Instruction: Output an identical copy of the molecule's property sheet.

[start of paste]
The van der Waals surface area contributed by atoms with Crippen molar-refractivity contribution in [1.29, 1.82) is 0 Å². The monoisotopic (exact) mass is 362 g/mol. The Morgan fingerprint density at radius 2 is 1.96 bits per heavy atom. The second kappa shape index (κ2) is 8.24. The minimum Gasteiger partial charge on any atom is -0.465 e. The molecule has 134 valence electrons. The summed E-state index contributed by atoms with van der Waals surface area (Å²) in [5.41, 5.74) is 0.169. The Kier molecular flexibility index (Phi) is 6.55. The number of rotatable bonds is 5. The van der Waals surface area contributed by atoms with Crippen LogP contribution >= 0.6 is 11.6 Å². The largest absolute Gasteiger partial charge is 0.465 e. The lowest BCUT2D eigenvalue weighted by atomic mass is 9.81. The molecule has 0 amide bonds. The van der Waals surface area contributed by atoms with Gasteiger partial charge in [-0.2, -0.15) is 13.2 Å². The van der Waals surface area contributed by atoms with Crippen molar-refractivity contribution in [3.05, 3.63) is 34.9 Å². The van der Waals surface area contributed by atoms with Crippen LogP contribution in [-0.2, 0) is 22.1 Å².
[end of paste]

The van der Waals surface area contributed by atoms with Crippen molar-refractivity contribution in [1.29, 1.82) is 0 Å². The monoisotopic (exact) mass is 362 g/mol. The Morgan fingerprint density at radius 2 is 1.96 bits per heavy atom. The second kappa shape index (κ2) is 8.24. The minimum Gasteiger partial charge on any atom is -0.465 e. The molecule has 134 valence electrons. The summed E-state index contributed by atoms with van der Waals surface area (Å²) in [5.41, 5.74) is 0.169. The Kier molecular flexibility index (Phi) is 6.55. The number of rotatable bonds is 5. The van der Waals surface area contributed by atoms with Crippen LogP contribution >= 0.6 is 11.6 Å². The largest absolute Gasteiger partial charge is 0.465 e. The lowest BCUT2D eigenvalue weighted by atomic mass is 9.81. The molecule has 0 amide bonds. The van der Waals surface area contributed by atoms with Gasteiger partial charge in [-0.2, -0.15) is 13.2 Å². The van der Waals surface area contributed by atoms with Crippen molar-refractivity contribution in [3.05, 3.63) is 34.9 Å². The van der Waals surface area contributed by atoms with Crippen LogP contribution in [-0.2, 0) is 22.1 Å².